If you’re using blown-in insulation, plug in the machine and feed half a bag of insulation into it. Turn the machine on and fill any areas that need insulation. Be careful not to spray the loose fill in the rafter vents.

Reflective insulation requires you to measure out the surface area of the places you’re covering and stapling the material to the wood.

Attic Ventilation

Ventilation allows your home to breathe. In the attic, it pulls fresh air through it and lets the heat escape on a regular basis. Let’s explore how attic ventilation works to cool down your home.

What is Attic Ventilation?

A balanced ventilation system occurs when the amount of air coming into the attic equals the amount leaving it. The cooler air from the intake vents pushes the warm air up and out through the exhaust vents near the ridge.

Without proper intake ventilation, the exhaust vents don’t work and the heat doesn’t have a way to escape. This can cause permanent damage to your roof, which as we discussed, can damage your attic insulation and affect your home temperature.

How Attic Ventilation Cools Your Home

How Attic Ventilation Cools Your Home

In the summer, an improperly vented attic can generate a lot of heat through hot outside air having nowhere to go. This means your upstairs rooms will be uncomfortably hot until the sun goes down.

As such, poor ventilation causes hotter attics. This means hotter upstairs rooms and more stress on your AC units. By installing proper ventilation and letting the air circulate in and out of your attic, less heat will be trapped in the attic.

How to Ventilate Your Attic

Before You Start

First, look for signs of poor ventilation by either looking at your home yourself or calling a contractor. These signs include:

  • Curling shingles
  • Roof damage
  • Excessive attic heat
  • High summer energy bills
  • Rust on metal components in the attic

Keep in mind that every attic has different ventilation needs. Calculate the right amount of ventilation for your attic beforehand. There are a few different equations you can use to determine this number.

Ventilating an Attic

Generally speaking, installing attic ventilation isn’t a DIY project. You should call a trusted professional to install the different types of attic ventilation common in most homes.

Get a quote for a solar attic fan. Schedule a free attic inspection.

There are several different types of attic ventilation that you can use to improve the air circulation in your attic. These include turbine vents that can remove over 300 cubic feet of air a minute.

Active, power vents are smaller vents that can pull hot air out of the attic using electricity or solar power. Passive vents, such as box vents or ridge vents, can use natural winds and convection to move air through your attic.

Lower Your Energy Bills With Cooler Attics

Your attic is a literal hotspot for summer heat, but that doesn’t mean you have to break the bank trying to pay your energy bills. Leverage the three different strategies in this article to create a much more energy-efficient attic today.

Recently I met a man who used to work in the construction business. More specifically, he worked in a niche as a construction “fixer.” His job was to go to newer developments where homeowners had various complaints or problems with their houses, narrow down the issues, itemize them, quote the price to fix the problems, and assist the homeowners by trying to work out solutions with the original developer who built the homes. His story applies to all homes, but I found it ironic that he was experiencing this in newer homes.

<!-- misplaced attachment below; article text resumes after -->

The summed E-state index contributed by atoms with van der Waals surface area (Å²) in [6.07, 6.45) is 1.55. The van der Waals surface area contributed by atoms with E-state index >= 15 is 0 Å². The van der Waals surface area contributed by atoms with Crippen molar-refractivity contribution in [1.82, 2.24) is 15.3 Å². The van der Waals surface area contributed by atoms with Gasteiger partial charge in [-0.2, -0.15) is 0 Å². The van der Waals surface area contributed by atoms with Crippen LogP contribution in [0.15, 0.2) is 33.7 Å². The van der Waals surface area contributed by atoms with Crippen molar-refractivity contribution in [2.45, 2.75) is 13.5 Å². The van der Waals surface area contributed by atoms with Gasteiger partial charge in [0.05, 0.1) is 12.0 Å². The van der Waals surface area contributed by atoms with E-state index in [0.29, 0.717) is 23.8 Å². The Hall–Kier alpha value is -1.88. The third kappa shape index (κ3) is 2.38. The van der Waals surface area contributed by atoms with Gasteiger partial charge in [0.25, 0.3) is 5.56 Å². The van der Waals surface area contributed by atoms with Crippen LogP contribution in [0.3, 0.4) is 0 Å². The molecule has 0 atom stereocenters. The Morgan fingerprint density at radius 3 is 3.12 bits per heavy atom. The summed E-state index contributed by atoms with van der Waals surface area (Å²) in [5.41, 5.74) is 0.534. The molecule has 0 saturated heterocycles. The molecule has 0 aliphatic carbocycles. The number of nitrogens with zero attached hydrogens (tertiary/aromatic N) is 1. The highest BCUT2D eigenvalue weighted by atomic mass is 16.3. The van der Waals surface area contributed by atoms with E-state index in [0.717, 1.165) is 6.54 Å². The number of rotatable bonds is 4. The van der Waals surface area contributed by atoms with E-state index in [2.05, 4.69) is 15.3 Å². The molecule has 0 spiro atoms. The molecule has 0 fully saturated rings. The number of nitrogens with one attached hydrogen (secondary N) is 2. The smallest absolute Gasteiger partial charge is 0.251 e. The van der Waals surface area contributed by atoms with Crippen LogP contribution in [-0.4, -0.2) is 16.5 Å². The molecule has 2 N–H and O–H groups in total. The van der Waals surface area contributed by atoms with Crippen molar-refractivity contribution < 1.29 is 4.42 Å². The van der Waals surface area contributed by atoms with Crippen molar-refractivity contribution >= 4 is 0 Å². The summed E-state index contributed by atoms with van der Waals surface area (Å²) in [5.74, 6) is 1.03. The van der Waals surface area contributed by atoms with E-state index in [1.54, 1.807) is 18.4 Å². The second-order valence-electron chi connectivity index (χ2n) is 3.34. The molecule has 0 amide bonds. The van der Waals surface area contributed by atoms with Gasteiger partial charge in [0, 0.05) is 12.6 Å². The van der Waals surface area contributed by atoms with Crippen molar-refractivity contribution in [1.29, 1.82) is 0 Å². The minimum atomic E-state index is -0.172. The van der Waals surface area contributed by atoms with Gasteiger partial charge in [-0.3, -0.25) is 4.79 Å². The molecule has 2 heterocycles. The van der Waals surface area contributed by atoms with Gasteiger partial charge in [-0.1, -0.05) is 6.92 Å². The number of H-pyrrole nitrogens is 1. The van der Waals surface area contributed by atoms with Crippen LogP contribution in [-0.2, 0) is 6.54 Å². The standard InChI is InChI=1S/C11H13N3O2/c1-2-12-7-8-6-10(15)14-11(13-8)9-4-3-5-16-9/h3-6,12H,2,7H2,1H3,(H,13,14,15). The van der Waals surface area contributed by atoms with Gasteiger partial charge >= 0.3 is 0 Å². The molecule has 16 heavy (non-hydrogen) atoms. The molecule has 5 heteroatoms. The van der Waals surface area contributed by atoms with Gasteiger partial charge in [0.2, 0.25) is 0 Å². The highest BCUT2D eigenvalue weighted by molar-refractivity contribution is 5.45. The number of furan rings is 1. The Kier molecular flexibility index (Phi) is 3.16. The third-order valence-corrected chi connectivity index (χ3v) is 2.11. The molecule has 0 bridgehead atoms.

While out on a call to a home in winter, he entered the homeowner’s master bedroom. He saw black streaks on the ceiling. He pointed them out to the homeowner and asked if they could take a look in the attic. The homeowner seemed surprised by this and asked him why. My friend said, “Do you know what those streaks of black are on the ceiling?” The homeowner was puzzled and had no idea. My friend said, “That’s mold growing on your ceiling, and I guarantee you that your attic is wet.”

They went up to the attic, icicles were hanging from the attic ceiling, and, sure enough, the attic was also wet. The culprit? There was no ventilation in the attic. It might be hard to believe that icicles can form inside the house, but in many older homes that lack proper insulation and ventilation, the attic can become a magnet for condensation, which will freeze when it gets cold enough and the moisture has nowhere to go. … After a while, this frost builds up to form icicles. Homeowners assume that attic fans are only useful in the summer to move the heat around and keep the attic and home cooler. This could not be further from the truth. While fan ventilation does the trick in summer with the correct type of fan and the fan’s correct placement, it is just as important in winter. In the winter, heat in your home rises – to the attic. With it comes moisture. When attics are not well ventilated, moisture collects in this area of the home. … Adequate attic ventilation allows cool, dry air from outside to come into the attic, while warm, moist air inside the attic can escape.

Attics and More sells solar attic fans that have a lifetime guarantee. They install quickly and are workhorses without tapping into your electrical grid. Some other facts about our fans:

  • They can withstand 150 mph hurricane winds
  • They can withstand golf ball-sized hail